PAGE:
There is plenty of debate over the relative standard of the various British football leagues, usually focusing on whether the Scottish or Welsh top-flight is “Championship” or “League One” standard. After an evening in the company of the League of Ireland (LOI) last month, my internal debate was whether I’d been watching “Championship” or “National League” standard RUGBY. Two days after my LOI experience, my cousin’s husband John, a keen football fan, likened a League Cup tie he’d seen to “ninety minutes of kicking for touch,” before declaring the LOI “not for me.” I knew exactly what he meant. If there was a pass to be over-hit, then the two teams I watched over-hit it. And for the first half-hour at least, the referee’s assistants were getting better service than any strikers on show.
John hadn’t named the teams he’d seen – largely to protect the innocent, I suspect. I won’t be so shy. Saint Patrick’s Athletic, from the West Dublin suburb of Inchicore, were hosting Athlone Town, from the very centre of Ireland. The LOI table half-explained the fare on offer, as Athlone were bottom of it – played nine, lost the lot. But St. Pats had no such excuse, as wins in their previous four games had taken them into the top three, in what one flag in a corner of the ground reminded me was their defence of the LOI title. A good job that flag was there, as the football offered little indication of 2013’s glory.
I was in Dublin for a long weekend, with the Gaelic Football team from my parents’ home county, Roscommon, playing in a biggish match in Croke Park (they won, thanks for asking). And in searching through the Friday night LOI fixture list, I was hoping to see either Shamrock Rovers or Bohemians at home. They were bigger names, with bigger grounds – Ireland used to play their home internationals at Bohs’ Dalymount Park and I positively fancied a trip there. There was Shelbourne too. But I’d already “done” their tiny Tolka Park ground, watching them dismantled by Spurs in a pre-season friendly.
As St Pats are reigning champions, my initial disappointment at discovering that the “big” two were away was, technically, misplaced. The latent groundhopper in me also provided feelings of consolation – it was a new ground and a new part of Dublin for me. Part of Athlone is in Roscommon, so I had a team to support if required – although Town were so bad, I was a neutral again minutes after kick-off. And it was a pleasantly warm spring evening to make the mile and a bit walk from the city centre. So there was plenty to enjoy. And, eventually, I did enjoy the experience, as it contained all the good points of the non-league football game I follow regularly in England – even if the football on show was all-too-frequently comparable.
The journey to the ground was also comparable. Locals looked puzzled when I asked where the ground was. And there was no opportunity to “follow the crowd” as I approached where my Dublin map said the ground was, even though kick-off was twenty minutes away. In my defence, St Pats’ Richmond Park ground wasn’t easy to find even when I could hear the monotone of the tannoy announcer (another regular facet of the non-league experience) blowing in and out of earshot by the breeze. Like the Bernabeu in Madrid – and that’s the last time you’ll read that comparison – Richmond Park is below street level. So my search for floodlights was at the wrong height altogether, me looking skyward while lights poked through the park’s trees at ankle height. And with Dublin being someway west of London but in the same time zone, the lights weren’t needed on a sunny late April evening until much before kick-off. But, eventually, I saw them, found a crowd to follow and found my way in with minutes to spare.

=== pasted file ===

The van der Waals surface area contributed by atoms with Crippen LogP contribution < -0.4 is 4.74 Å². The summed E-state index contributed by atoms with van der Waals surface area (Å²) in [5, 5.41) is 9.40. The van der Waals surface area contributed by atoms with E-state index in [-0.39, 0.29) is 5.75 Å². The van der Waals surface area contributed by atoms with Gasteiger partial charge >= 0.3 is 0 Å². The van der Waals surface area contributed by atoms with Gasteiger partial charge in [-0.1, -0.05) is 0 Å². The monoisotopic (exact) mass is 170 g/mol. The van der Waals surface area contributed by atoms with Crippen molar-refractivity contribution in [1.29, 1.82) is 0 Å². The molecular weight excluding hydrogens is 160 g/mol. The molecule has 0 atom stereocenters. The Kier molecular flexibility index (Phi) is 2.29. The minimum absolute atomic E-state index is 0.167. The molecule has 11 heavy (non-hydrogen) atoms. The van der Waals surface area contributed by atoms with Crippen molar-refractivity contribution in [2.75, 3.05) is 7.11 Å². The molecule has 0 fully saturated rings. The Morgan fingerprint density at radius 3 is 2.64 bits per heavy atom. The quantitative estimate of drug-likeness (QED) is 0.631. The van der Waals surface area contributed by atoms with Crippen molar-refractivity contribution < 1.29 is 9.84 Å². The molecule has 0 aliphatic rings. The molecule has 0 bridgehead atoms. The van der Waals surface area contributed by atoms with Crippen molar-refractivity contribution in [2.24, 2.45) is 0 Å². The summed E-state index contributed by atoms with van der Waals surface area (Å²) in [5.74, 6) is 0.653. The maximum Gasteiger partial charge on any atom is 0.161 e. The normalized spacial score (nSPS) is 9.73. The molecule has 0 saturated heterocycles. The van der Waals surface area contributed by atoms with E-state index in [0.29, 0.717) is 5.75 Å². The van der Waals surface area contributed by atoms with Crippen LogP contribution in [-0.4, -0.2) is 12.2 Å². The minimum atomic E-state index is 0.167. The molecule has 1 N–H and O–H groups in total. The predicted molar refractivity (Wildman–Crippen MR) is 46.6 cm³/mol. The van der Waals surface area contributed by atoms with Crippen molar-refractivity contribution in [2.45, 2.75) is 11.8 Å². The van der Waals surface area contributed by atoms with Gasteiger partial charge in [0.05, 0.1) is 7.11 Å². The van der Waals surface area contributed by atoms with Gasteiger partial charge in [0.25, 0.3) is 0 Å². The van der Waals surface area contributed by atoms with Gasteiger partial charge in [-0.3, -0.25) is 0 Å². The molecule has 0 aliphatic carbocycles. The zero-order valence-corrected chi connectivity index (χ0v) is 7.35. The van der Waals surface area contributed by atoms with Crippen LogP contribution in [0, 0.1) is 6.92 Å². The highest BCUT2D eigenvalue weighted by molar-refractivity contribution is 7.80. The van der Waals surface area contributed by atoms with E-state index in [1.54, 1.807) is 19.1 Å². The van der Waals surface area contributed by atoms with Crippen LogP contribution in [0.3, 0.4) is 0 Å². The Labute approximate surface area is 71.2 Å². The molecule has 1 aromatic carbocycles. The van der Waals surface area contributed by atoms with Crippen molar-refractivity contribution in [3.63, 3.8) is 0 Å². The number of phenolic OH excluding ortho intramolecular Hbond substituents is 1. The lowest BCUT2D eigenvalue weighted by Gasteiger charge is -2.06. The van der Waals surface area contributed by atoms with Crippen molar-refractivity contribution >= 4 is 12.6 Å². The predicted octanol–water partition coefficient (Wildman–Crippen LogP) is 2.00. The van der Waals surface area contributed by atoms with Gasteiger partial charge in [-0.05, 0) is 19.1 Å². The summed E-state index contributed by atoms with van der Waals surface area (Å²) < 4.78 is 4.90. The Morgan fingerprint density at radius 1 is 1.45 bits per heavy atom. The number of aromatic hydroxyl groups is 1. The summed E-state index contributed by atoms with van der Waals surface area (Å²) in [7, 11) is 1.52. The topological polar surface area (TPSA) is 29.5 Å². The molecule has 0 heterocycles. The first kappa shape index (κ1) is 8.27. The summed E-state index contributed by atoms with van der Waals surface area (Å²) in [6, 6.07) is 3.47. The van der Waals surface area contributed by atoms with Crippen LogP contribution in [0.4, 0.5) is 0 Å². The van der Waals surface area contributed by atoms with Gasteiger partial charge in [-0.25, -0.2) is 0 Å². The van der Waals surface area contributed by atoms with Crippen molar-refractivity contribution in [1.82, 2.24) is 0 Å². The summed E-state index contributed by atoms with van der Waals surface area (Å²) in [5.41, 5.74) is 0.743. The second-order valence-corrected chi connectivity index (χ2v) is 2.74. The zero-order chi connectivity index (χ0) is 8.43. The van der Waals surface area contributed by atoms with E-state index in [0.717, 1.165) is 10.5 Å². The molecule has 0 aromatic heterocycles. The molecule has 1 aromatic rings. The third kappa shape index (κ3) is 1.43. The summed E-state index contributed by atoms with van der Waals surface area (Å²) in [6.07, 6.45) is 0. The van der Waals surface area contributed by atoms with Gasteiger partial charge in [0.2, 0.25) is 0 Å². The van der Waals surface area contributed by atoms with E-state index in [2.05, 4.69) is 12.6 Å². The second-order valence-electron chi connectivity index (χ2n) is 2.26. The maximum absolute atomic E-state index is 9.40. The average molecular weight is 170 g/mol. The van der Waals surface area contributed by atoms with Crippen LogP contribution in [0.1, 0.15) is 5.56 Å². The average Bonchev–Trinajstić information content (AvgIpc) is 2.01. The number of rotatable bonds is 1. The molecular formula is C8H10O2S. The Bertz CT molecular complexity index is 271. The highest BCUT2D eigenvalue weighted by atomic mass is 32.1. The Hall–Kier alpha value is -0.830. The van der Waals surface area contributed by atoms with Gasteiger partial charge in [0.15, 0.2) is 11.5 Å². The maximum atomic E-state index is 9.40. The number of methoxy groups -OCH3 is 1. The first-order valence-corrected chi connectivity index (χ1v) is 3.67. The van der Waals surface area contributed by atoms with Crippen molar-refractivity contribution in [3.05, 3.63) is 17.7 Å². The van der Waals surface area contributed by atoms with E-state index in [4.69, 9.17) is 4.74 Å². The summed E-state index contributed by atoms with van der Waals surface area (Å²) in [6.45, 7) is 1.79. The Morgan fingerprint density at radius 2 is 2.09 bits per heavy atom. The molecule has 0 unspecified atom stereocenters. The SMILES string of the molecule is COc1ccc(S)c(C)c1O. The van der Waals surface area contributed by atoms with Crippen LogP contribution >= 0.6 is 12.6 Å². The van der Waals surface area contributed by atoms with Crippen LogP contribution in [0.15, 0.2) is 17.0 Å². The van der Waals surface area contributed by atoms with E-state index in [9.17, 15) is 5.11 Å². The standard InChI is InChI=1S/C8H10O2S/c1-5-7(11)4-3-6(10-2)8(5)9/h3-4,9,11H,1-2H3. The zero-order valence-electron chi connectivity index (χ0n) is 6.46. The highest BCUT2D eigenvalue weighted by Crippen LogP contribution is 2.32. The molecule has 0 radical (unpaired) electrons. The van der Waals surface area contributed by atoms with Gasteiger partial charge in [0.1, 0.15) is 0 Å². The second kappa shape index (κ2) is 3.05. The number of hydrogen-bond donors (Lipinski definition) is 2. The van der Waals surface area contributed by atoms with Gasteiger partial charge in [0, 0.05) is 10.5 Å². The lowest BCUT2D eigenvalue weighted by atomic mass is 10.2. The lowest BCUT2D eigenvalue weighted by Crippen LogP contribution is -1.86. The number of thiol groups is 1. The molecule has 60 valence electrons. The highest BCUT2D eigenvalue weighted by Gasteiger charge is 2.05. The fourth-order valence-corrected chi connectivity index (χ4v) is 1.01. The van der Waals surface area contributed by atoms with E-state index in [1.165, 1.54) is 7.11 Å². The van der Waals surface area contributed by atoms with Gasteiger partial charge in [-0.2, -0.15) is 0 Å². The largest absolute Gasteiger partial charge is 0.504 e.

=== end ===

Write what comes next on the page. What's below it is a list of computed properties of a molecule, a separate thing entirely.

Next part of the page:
The LOI is a summer competition, hence Athlone having lost only nine games by the end of April, with full fixture cards on a number of Fridays. Such moves were designed to boost attendances – avoiding the direct weekend competition of English football on TV (Setanta Ireland show live EPL football at three pm on a Saturday) and Gaelic sports. Like the country itself, the league is undergoing considerable financial “re-adjustment” after over-spending wildly during the “Celtic Tiger” years. So whatever move could be made to boost attendances without cost has been made. But the idea of a trip halfway across a country – even one as small as Ireland – through a Friday rush hour has little superficial appeal. And it was little surprise that the “Friday Night Fever” emblazoned on one of the three impressively large Athlone flags behind one of the goals appeared to have laid low almost all their support.
Indeed, there were no supporters at all stood by the flags. And it took a while before the team did anything in the match to bring a noise from the merry midland few, which pinpointed them in a little knot in the corner of the main stand nearest the flags. Pats fans, meanwhile, were as “massed” as you could be in a crowd of 1,257, even one which looked a good few hundred more (and years of watching football at the level my team play has taught me to recognise such “gatherings”). They had flags too. And they knew how to wave them, in time to a drumbeat which rarely stopped all night – and not at all during the first half. The flags were a resplendent red and yellow – a little odd given the lack of yellow in the team’s kit, bar a couple of the boots on show. And they gave proceedings a carnival atmosphere which was more impressive for its incongruity alongside the football.